GST offers ‘huge implementation challenge’ for Modi govt
While India’s on track to meet its deadline for a much-delayed national sales tax, implementation is seen as a test in the nation that has more states than the EU has members and a population twice that of North America.
The goods and services tax (GST) will replace more than a dozen levies that were fracturing the world’s fastest-growing big economy, unifying India for the first time into a common market with more than 1 billion consumers. Proposed over a decade ago and since then refined to win bipartisan support under Prime Minister Narendra Modi, roll out is scheduled for 1 July.
“It’s a massive tax change, administrative change at the centre and the states, lots of procedures, processes, new forms, so there’s a huge implementation challenge,” Arvind Subramanian, Modi’s chief economic adviser, said Wednesday in a Bloomberg Television interview from Hong Kong. “But I think that’s going to be a temporary thing. Initially there’s going to be bumps on the road.”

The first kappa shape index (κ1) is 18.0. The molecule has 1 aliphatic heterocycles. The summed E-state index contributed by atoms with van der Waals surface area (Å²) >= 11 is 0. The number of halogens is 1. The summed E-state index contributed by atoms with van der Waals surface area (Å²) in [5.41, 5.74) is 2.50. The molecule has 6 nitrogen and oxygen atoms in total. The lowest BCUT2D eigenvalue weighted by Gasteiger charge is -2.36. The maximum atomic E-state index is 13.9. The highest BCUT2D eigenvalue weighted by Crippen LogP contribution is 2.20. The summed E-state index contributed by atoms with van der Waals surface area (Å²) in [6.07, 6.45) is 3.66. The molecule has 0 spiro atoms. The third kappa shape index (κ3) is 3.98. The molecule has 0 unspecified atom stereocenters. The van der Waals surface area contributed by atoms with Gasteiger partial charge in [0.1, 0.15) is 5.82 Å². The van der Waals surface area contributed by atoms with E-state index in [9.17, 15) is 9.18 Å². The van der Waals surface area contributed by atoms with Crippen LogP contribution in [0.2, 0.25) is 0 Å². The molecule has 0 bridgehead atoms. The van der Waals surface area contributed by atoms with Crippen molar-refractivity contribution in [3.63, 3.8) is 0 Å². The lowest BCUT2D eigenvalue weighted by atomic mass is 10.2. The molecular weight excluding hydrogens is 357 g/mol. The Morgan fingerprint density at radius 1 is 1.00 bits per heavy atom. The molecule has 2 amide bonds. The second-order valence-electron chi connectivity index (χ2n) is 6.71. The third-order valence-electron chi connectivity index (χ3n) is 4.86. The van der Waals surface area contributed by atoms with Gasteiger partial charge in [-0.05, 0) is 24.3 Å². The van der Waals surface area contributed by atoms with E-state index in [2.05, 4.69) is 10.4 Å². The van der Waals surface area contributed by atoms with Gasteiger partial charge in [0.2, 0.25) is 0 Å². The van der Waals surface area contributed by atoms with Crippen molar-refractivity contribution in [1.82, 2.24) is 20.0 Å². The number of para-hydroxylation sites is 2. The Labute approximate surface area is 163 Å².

Subramanian’s comments come hours before lawmakers are set to debate bills to finalize the structure of the GST. Parliament needs to approve the legislation in the session ending 12 April to meet the government’s deadline, and a select group of ministers are hashing out various other rules behind the scenes, including which goods will be taxed at what rate.
The introduction of the four bills is a “concrete step toward implementation from 1 July,” said Santosh Dalvi, partner, indirect tax, at KPMG in India. However—apart from the classification of goods and services—companies are also seeking clarity on whether existing tax exemptions will continue and need enough time to prepare their technology and compliance structures, he said.